Vascular dementia, according to the Mayo Clinic, is the term for cognitive impairments that result from a problem with the brain’s blood supply. There are many different types of vascular dementia, and as many as one to four percent of those over the age of 65 will experience some form of the condition. The UCSF Memory and Aging Center reports that vascular dementia can be difficult to diagnose. However, most forms have similar symptoms in their end stage.
Perhaps one of the earliest signs of vascular dementia, confusion is common among most types of the disease. In fact, the UCSF Memory and Aging Center reports that memory problems are the most common complaints of those with vascular dementia. MedlinePlus reports that people with vascular dementia may become disoriented easily, may have difficulty concentrating and generally experience gradual memory loss. By the end stage of vascular dementia, patients may no longer recognize family members, and may not be able to remember their name. They generally require assistance with most routine tasks, including getting dressed and even eating.
Patients with vascular dementia may initially be more irritable than normal, and in the later stages of the disease they may be easily agitated. According to MedlinePlus, individuals with end stage dementia often undergo personality changes, or may have behavioral problems. The UCSF Memory and Aging Center reports that depression and emotional problems are common in people who have vascular dementia. Those with the disease may also display inappropriate emotions to a situation: they may break into laughter or suddenly start crying without being provoked.
The Mayo Clinic reports that people with vascular dementia often have problems with urinary urgency, or incontinence. By the end stage of vascular dementia, many can no longer control their bladder function at all. While early on they may be able to manage their incontinence, by the end stages most people with vascular dementia require the assistance of a caregiver for their bladder management.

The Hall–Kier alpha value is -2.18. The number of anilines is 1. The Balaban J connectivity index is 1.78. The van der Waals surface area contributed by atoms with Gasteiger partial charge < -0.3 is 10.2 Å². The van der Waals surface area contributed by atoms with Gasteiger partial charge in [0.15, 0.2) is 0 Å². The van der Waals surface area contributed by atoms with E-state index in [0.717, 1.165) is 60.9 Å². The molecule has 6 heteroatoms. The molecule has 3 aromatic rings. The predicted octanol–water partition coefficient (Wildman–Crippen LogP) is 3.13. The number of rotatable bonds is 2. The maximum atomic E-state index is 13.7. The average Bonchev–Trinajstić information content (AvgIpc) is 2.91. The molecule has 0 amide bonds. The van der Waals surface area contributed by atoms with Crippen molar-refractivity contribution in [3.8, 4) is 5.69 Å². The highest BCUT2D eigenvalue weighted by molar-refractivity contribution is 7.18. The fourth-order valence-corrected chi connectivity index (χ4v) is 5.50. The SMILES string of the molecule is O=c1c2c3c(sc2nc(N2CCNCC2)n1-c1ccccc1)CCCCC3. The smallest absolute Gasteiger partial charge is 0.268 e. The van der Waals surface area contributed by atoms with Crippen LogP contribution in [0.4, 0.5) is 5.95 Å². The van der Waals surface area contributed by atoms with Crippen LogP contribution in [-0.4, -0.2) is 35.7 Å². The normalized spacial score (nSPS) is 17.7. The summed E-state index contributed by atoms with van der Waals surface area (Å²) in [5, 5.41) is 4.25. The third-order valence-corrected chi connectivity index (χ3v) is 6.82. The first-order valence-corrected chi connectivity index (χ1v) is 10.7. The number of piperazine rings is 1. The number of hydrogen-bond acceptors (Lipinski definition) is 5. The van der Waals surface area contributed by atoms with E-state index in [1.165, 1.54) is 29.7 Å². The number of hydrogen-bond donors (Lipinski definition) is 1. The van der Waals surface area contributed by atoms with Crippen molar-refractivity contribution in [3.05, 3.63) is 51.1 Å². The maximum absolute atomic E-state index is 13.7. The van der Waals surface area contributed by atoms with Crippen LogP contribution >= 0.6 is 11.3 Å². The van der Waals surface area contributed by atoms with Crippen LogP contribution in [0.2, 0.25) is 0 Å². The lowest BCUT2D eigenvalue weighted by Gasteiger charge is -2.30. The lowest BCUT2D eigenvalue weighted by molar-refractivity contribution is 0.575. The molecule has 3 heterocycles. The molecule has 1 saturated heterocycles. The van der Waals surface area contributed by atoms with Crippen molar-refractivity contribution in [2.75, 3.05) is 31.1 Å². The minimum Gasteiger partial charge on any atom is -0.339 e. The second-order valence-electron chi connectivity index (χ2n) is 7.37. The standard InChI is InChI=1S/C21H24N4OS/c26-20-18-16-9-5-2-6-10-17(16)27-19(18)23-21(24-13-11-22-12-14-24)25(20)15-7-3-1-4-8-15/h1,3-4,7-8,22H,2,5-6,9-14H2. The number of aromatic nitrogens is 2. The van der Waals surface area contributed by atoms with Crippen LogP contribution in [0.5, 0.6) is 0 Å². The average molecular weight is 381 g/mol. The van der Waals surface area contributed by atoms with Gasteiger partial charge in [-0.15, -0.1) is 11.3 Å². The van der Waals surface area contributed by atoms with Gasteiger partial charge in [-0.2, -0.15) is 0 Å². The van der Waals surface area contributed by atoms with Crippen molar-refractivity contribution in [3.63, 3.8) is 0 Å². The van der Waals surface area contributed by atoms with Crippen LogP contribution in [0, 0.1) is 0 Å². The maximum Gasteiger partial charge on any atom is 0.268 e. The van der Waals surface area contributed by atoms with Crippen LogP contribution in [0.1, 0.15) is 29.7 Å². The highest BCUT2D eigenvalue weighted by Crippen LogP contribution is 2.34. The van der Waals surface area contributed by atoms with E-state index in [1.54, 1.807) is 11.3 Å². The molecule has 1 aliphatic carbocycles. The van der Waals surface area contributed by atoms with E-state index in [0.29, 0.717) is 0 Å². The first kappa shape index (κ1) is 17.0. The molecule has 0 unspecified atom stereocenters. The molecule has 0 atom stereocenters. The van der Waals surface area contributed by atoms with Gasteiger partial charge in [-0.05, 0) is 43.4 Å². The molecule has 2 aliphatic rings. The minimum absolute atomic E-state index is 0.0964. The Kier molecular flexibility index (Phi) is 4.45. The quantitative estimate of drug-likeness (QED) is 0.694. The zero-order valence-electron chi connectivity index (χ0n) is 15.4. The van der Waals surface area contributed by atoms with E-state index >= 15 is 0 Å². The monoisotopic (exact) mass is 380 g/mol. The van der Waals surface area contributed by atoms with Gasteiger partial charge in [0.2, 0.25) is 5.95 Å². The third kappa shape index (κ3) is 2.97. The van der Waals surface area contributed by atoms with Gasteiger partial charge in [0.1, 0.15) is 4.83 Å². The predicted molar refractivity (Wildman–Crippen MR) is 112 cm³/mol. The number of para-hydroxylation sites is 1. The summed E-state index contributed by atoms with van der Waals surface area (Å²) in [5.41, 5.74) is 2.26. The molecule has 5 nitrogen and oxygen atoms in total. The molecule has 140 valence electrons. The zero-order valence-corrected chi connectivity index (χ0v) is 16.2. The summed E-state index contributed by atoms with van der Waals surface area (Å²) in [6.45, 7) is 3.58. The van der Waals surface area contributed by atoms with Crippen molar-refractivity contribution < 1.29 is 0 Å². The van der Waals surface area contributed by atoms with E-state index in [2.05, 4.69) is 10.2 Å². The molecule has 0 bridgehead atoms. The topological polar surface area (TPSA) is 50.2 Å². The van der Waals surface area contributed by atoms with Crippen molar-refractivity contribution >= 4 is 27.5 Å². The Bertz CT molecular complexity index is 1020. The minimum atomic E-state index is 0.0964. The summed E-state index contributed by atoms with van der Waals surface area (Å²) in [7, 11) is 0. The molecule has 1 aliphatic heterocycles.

Depending on the area of the brain that is affected by vascular dementia, some people may have trouble controlling their muscles, or may have one-sided weakness. By the end stages of vascular dementia, many people have difficulty walking. Coordinating movements can become increasingly difficult as the disease progresses, according to MedlinePlus. Eventually, due to memory loss and impaired problem solving, a person may simply “forget” how to walk. Many people with end stage vascular dementia are either wheelchair-dependent or bedridden.
Many people with vascular dementia have difficulties communicating their needs or carrying on a conversation. MedlinePlus reports that language problems are common in this disease, and can result in difficulties with problem solving and word finding (also called aphasia). By the end stages of vascular dementia, many cannot piece together a comprehensive sentence. Some may not be able to speak at all.